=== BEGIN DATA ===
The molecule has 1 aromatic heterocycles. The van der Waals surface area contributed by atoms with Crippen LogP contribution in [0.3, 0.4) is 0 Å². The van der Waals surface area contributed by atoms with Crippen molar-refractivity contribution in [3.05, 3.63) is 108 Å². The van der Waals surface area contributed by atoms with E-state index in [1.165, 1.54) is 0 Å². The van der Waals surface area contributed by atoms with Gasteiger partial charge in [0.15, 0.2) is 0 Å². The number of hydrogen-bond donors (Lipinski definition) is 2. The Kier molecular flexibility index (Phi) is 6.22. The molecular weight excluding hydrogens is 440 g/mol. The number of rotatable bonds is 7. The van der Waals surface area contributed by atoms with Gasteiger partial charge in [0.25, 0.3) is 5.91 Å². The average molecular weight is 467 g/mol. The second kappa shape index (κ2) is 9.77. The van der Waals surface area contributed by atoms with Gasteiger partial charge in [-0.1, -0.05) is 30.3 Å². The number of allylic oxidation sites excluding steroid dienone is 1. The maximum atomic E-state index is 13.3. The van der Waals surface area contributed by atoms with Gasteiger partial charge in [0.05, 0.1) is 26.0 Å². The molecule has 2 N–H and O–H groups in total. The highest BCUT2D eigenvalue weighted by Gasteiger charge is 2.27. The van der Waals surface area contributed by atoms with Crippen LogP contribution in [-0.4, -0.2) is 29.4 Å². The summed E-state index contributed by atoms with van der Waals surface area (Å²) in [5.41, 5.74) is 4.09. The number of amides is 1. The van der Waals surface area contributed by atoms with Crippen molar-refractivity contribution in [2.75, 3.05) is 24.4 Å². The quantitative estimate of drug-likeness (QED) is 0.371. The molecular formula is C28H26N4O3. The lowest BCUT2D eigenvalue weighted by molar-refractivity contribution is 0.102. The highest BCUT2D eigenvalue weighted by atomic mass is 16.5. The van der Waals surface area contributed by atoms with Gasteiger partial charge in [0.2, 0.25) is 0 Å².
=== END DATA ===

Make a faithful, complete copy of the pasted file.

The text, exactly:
The molecule has 1 aromatic heterocycles. The van der Waals surface area contributed by atoms with Crippen LogP contribution in [0.3, 0.4) is 0 Å². The van der Waals surface area contributed by atoms with Crippen molar-refractivity contribution in [3.05, 3.63) is 108 Å². The van der Waals surface area contributed by atoms with E-state index in [1.165, 1.54) is 0 Å². The van der Waals surface area contributed by atoms with Gasteiger partial charge in [0.15, 0.2) is 0 Å². The number of hydrogen-bond donors (Lipinski definition) is 2. The Kier molecular flexibility index (Phi) is 6.22. The molecular weight excluding hydrogens is 440 g/mol. The number of rotatable bonds is 7. The van der Waals surface area contributed by atoms with Gasteiger partial charge in [0.25, 0.3) is 5.91 Å². The average molecular weight is 467 g/mol. The second kappa shape index (κ2) is 9.77. The van der Waals surface area contributed by atoms with Gasteiger partial charge in [-0.1, -0.05) is 30.3 Å². The number of allylic oxidation sites excluding steroid dienone is 1. The maximum atomic E-state index is 13.3. The van der Waals surface area contributed by atoms with Gasteiger partial charge in [0.05, 0.1) is 26.0 Å². The molecule has 2 N–H and O–H groups in total. The highest BCUT2D eigenvalue weighted by Gasteiger charge is 2.27. The van der Waals surface area contributed by atoms with Crippen LogP contribution in [-0.4, -0.2) is 29.4 Å². The summed E-state index contributed by atoms with van der Waals surface area (Å²) in [5.41, 5.74) is 4.09. The number of amides is 1. The van der Waals surface area contributed by atoms with Crippen molar-refractivity contribution in [2.75, 3.05) is 24.4 Å². The quantitative estimate of drug-likeness (QED) is 0.371. The molecular formula is C28H26N4O3. The lowest BCUT2D eigenvalue weighted by molar-refractivity contribution is 0.102. The highest BCUT2D eigenvalue weighted by atomic mass is 16.5. The van der Waals surface area contributed by atoms with Gasteiger partial charge in [0.2, 0.25) is 0 Å².